Reminds me when Frater linked an 80s documentary about bands like Coil and Current 93 and said something about the bands competing in pretentiousness. Great bands still and probably fine people. A lot of bands will have stuff like this that they look back on and cringe. Guy from Godflesh says he was haunted by an early tv interview he did.

Some thoughts on rebels: I think rebellion should be a last resort if nothing else works. People who have a general rebel stance are perhaps afraid of civil attempts to make things right with potential opponents, afraid to extend a hand and have it slapped.

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Old 01-30-2017   #35
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Re: Nihilist poseurs and tiresome decadent rebels?

Why anyone would go out of their way to pose as a nihilist and/or pessimist is completely beyond me, unless, of course, they're trying to get more people to buy their music albums. There are very few (if any) benefits to embracing a grim worldview. Those that do, the ones who are presumably not poseurs, do so because they find such a worldview compelling insofar as they see it as true.

If anything, my own pessimism has kept me from becoming a "successful" human being, which is why I don't flaunt or even share my beliefs with people when I'm in a professional (or even social) environment. This place is an exception, but only because there are others like me here.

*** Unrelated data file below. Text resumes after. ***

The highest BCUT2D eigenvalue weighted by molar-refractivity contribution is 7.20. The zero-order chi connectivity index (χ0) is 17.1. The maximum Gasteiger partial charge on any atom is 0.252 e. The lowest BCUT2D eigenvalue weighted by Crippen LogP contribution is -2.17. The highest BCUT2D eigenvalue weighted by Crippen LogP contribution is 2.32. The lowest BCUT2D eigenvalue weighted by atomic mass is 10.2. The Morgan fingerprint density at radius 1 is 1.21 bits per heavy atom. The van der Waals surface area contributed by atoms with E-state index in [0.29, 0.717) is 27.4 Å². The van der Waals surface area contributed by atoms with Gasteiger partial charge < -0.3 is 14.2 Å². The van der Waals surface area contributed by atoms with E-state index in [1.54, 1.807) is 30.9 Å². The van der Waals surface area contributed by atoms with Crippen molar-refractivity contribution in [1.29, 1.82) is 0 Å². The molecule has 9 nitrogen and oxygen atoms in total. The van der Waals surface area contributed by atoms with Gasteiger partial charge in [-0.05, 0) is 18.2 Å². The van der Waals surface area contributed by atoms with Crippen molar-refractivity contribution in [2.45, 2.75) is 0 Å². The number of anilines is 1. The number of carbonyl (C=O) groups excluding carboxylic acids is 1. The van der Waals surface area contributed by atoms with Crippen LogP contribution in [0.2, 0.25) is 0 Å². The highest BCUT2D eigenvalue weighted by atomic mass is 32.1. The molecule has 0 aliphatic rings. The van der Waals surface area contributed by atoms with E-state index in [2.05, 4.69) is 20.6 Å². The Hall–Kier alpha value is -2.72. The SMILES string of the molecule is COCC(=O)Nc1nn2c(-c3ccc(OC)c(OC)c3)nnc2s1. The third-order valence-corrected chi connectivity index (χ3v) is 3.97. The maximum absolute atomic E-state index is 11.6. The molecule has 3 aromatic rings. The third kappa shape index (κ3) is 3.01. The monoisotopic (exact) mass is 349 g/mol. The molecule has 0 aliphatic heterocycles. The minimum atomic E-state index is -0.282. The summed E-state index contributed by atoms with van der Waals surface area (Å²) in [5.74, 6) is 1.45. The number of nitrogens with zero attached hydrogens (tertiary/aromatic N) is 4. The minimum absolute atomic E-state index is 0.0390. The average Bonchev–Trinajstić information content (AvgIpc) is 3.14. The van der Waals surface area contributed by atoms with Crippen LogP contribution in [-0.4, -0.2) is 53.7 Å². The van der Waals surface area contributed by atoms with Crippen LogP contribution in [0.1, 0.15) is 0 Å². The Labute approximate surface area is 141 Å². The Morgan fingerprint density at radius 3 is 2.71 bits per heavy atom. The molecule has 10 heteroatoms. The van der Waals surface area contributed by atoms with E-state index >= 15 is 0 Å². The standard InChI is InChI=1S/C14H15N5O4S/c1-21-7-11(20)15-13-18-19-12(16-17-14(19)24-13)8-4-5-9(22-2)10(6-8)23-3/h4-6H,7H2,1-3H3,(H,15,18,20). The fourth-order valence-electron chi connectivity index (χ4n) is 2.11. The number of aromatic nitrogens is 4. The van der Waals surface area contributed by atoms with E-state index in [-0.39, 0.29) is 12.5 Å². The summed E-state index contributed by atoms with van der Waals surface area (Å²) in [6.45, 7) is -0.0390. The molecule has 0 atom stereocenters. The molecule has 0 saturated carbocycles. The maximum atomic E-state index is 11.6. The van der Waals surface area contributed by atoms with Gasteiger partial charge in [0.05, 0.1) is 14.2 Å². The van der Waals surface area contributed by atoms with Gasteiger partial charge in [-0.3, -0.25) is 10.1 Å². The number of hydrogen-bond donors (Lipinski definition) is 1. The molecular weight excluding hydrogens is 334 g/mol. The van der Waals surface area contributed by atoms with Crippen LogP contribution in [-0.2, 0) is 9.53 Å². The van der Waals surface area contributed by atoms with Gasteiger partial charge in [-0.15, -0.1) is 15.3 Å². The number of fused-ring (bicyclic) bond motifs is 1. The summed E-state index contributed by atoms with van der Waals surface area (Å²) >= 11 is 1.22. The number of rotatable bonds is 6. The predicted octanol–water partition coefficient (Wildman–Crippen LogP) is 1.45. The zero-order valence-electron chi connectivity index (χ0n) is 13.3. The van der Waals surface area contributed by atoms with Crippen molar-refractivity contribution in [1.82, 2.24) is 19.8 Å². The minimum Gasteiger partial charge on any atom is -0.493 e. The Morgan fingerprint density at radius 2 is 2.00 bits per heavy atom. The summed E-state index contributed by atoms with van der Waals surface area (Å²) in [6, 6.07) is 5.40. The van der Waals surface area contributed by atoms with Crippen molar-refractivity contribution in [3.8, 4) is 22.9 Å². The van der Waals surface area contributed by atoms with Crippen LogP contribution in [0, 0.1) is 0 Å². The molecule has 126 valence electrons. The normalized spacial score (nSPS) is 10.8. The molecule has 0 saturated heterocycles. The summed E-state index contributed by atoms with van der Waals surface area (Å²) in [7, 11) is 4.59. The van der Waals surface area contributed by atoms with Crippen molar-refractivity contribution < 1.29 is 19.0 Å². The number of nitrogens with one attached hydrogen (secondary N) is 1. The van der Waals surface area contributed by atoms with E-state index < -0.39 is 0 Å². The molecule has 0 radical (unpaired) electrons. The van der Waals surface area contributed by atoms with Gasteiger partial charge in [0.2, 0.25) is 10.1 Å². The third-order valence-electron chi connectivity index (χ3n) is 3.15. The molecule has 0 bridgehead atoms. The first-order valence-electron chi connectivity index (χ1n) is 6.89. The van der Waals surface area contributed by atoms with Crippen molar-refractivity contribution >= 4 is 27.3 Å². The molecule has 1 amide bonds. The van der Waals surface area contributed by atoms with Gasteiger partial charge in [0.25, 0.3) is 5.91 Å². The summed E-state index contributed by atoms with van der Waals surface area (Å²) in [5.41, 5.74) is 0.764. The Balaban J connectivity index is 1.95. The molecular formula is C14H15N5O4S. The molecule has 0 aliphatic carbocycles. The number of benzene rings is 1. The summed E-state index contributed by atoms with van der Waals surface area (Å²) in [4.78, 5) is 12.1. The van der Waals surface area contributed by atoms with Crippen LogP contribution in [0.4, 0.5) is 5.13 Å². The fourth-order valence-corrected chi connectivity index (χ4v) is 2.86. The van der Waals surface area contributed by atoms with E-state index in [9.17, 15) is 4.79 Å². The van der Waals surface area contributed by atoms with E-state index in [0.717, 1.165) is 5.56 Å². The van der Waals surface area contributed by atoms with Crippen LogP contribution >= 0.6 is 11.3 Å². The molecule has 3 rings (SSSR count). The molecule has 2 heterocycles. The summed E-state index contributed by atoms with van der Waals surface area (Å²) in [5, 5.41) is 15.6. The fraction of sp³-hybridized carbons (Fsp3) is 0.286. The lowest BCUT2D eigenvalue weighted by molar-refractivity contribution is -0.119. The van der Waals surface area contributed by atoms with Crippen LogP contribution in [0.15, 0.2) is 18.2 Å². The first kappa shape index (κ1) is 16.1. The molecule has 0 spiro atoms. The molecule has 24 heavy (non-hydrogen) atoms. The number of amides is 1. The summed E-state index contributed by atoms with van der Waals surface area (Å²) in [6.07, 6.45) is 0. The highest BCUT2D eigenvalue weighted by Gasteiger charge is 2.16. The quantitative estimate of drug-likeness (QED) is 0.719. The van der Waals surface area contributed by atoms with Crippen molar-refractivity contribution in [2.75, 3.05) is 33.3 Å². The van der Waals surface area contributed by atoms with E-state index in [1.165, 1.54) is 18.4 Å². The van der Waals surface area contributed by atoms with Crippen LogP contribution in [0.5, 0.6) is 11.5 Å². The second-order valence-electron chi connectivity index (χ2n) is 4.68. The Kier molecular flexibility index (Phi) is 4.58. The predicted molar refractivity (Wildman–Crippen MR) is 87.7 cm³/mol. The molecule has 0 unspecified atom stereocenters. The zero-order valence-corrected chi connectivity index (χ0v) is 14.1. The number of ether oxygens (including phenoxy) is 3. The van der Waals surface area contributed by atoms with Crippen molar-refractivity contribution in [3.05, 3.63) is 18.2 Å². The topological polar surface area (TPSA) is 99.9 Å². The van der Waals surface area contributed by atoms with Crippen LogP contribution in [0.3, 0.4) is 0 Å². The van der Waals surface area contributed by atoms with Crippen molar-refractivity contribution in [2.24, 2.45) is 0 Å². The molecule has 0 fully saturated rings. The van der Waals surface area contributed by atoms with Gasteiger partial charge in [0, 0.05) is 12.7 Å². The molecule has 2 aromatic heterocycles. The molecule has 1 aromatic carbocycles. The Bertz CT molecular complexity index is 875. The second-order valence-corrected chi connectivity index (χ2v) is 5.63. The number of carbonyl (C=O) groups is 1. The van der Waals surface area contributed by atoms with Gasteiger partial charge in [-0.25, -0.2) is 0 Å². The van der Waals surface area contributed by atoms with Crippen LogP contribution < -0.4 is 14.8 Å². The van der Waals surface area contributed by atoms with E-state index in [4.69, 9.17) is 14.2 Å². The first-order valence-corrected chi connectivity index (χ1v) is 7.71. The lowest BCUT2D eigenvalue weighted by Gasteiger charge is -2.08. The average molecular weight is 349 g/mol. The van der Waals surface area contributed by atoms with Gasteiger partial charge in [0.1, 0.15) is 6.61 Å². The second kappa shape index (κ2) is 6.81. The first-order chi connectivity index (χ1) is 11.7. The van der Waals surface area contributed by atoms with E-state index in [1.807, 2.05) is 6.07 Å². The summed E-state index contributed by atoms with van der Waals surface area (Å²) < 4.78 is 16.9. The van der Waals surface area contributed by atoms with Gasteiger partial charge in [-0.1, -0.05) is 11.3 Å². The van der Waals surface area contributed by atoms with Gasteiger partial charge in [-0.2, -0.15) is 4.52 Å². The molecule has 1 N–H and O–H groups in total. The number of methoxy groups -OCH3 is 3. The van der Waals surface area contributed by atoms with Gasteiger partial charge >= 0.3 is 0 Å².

"In a less scientific age, he would have been a devil-worshipper, a partaker in the abominations of the Black Mass; or would have given himself to the study and practice of sorcery. His was a religious soul that had failed to find good in the scheme of things; and lacking it, was impelled to make of evil itself an object of secret reverence."

~ Clark Ashton Smith, "The Devotee of Evil"

Last edited by Mr. Veech; 01-31-2017 at 07:09 AM..
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Old 01-31-2017   #36
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Re: Nihilist poseurs and tiresome decadent rebels?

https://en.wikipedia.org/wiki/Carl_P...and_confession

https://en.wikiquote.org/wiki/Carl_Panzram

There's a deep sorrow and peculiar disgust in Huysmans' La-bas implicit in the comparison of the modern-day Parisian Satanists with the historical child-murderer, Gilles de Rais, and in the repentance of the latter before his execution as compared with the continued, chronic dabbling of the Satanists.